“I was raping a woman last night and she cried.” This was how a fresher’s week event at Cardiff Metropolitan University was advertised to students in 2013. Last year, a Durham University rugby club played a drinking game called “It’s not rape if …” and for female students starting at Emmanuel College, Cambridge, the student newspaper reported on a leaked email encouraging members of an all-male drinking society to “smash it”. The “it” they were referring to, in case the subtleties were lost on you, were the girls.
At other universities, there are points systems if you “f*** a fresher” (even better if you take her virginity or keep her underwear) and initiations for clubs and societies routinely involve young women being forced or pressured into giving lap dances, simulating oral sex or removing items of clothing.
At the University of Nottingham, a video was posted online showing a number of first-year students chanting lines including: 'F*** her standing, f*** her lying. If she had wings I’d f*** her flying. Now she’s dead, but not forgotten, Dig her up and f*** her rotten.'
This year, an Oxford University college had to warn of an “unprecedented” scale of groping and sexual harassment. In July this year, a new survey found that British universities are failing to tackle ‘lad culture’ and this month a new report showed unacceptable levels of sexual assault at schools, and the overwhelming number of victims will be girls.
Enough yet? These are just a drop in the ocean of a misogynistic tsunami that faces young British girls today.
Speaking as a teenager, this country’s girls and young women are under even more pressure than the media makes apparent. Bearing the brunt of sexism in real life is but enough, but now with the added penalty of this new digital landscape, the situation is truly dire.
Sites like ask.fm mean that strangers can ask demeaning questions and taunt girls online. Girls are consistently pressured to ‘sext’ – to send explicit sexual messages or pictures to boyfriends or would be boyfriends only to have these distributed around school and to be labelled a ‘slut’ while the swans off as the ‘stud’.
Bullying is just as damaging, but now it has becomes utterly incessant thanks to the web. Then there are the messages that inhabiting a female body is a problem in its own right; school uniform rules uniformly punish girls for ‘distracting’ boys or male staff. Messages that girls aren’t and will never be good enough are just as pervasive now as they have always been.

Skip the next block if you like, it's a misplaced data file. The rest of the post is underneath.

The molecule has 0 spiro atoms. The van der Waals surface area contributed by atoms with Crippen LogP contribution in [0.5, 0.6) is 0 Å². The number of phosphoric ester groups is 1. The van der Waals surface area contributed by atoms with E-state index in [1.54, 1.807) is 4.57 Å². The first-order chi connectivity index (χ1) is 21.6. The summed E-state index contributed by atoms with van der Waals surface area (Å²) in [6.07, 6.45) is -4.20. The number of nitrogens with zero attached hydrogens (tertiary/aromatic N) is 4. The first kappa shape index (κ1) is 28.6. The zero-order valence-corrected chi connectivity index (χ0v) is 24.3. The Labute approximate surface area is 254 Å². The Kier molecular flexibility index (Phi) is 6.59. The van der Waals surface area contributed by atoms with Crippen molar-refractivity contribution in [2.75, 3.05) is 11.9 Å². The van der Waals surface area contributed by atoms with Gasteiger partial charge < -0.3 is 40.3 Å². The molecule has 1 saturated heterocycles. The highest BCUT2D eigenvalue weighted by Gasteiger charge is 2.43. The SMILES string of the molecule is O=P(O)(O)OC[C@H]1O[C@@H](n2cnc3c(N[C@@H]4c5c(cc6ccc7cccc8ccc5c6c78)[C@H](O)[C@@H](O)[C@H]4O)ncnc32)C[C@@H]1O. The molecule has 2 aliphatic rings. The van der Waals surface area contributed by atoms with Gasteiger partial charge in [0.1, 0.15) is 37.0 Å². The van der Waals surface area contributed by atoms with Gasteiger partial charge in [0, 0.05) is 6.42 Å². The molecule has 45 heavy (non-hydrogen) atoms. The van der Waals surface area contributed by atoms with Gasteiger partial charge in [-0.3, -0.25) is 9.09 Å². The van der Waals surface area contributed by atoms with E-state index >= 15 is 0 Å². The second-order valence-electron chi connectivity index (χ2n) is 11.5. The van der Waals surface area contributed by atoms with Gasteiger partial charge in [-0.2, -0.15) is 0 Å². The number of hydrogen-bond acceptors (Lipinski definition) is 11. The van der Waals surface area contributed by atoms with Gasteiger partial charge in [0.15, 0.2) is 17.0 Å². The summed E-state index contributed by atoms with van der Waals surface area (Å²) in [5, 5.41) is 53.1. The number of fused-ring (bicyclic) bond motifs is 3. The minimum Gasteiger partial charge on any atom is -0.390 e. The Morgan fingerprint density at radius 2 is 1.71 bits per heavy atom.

Calling yourself a feminist in the midst of all this remains, and it really shouldn’t, a radical act. Being a feminist as a teenage girl can be difficulty and isolating experience as bullying ‘the outsider’ (again, mad that this is the case) takes its toll.
I have friends who have been threatened with suspension and expulsion for undertaking feminist actions at school. At some schools, petitions are banned. I learned of a teenage girl who created a petition to change uniform rules for the girls at her school, only to have her petition ripped up by her Headmaster in her school assembly.
In the following weeks, thousands of girls and young women will return to schools, colleges and universities. But we have to ask ourselves – are these institutions doing enough for girls and young women? In my experience, institutions are more interested in ‘saving face’ and never take these allegations and problems seriously enough.
When I was harassed by a boy online, I told a member of staff. She openly laughed. In a few hours, those messages would be published online by the same boy and his friends, making me the talk of my school. I didn’t dare step into the dining room for nearly a week.
Universities simply do not take the issue of sexual harassment and assault seriously enough. A National Union of Students’ (NUS) survey found 37 per cent of female students had experienced unwanted groping or inappropriate touching and a further 36 per cent had experienced sexual comments about their body, compared to 16 percent of male students. A Guardian investigation in May found fewer than half of Russell Group universities monitor the extent of sexual violence against students, while one in six publishes guidelines on reporting such allegations. Furthermore, an NUS survey found that only half of UK universities have formal policies on sexual harassment.
It has become more and more apparent that the combined pressure from school and society is taking its toll on girls and young women. And for that to change, we must begin to listen to girls and to take these issues seriously. When we don’t challenge these problems, be it at school or university, we are signalling that sexismis acceptable, and that kind of education is toxic. The underlying message from our inaction is that we not only tell girls that schools are not safe spaces for them, but that the world isn’t either.Reuse content